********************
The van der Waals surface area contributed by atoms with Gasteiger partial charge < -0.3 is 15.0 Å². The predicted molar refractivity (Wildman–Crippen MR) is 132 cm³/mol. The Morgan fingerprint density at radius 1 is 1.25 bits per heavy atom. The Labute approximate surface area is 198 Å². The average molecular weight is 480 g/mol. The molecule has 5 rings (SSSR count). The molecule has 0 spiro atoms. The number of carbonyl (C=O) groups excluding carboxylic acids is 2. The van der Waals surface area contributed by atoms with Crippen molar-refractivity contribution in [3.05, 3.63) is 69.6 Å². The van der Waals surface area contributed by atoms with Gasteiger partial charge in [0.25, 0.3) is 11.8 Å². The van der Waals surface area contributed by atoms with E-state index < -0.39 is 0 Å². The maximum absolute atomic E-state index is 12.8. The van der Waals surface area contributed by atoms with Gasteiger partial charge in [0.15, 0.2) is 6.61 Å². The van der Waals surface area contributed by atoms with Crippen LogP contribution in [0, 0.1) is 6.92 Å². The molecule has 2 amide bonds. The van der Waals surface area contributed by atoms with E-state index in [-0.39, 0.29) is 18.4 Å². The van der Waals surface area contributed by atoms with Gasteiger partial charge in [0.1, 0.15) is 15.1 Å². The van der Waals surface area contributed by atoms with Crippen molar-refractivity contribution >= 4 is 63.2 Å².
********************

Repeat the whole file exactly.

The van der Waals surface area contributed by atoms with Gasteiger partial charge < -0.3 is 15.0 Å². The predicted molar refractivity (Wildman–Crippen MR) is 132 cm³/mol. The Morgan fingerprint density at radius 1 is 1.25 bits per heavy atom. The Labute approximate surface area is 198 Å². The average molecular weight is 480 g/mol. The molecule has 5 rings (SSSR count). The molecule has 0 spiro atoms. The number of carbonyl (C=O) groups excluding carboxylic acids is 2. The van der Waals surface area contributed by atoms with Crippen molar-refractivity contribution in [3.05, 3.63) is 69.6 Å². The van der Waals surface area contributed by atoms with Gasteiger partial charge in [0.25, 0.3) is 11.8 Å². The van der Waals surface area contributed by atoms with E-state index < -0.39 is 0 Å². The maximum absolute atomic E-state index is 12.8. The van der Waals surface area contributed by atoms with Gasteiger partial charge in [0.15, 0.2) is 6.61 Å². The van der Waals surface area contributed by atoms with Crippen LogP contribution in [0, 0.1) is 6.92 Å². The molecule has 2 amide bonds. The van der Waals surface area contributed by atoms with E-state index in [-0.39, 0.29) is 18.4 Å². The van der Waals surface area contributed by atoms with Gasteiger partial charge in [0.1, 0.15) is 15.1 Å². The van der Waals surface area contributed by atoms with Crippen molar-refractivity contribution >= 4 is 63.2 Å².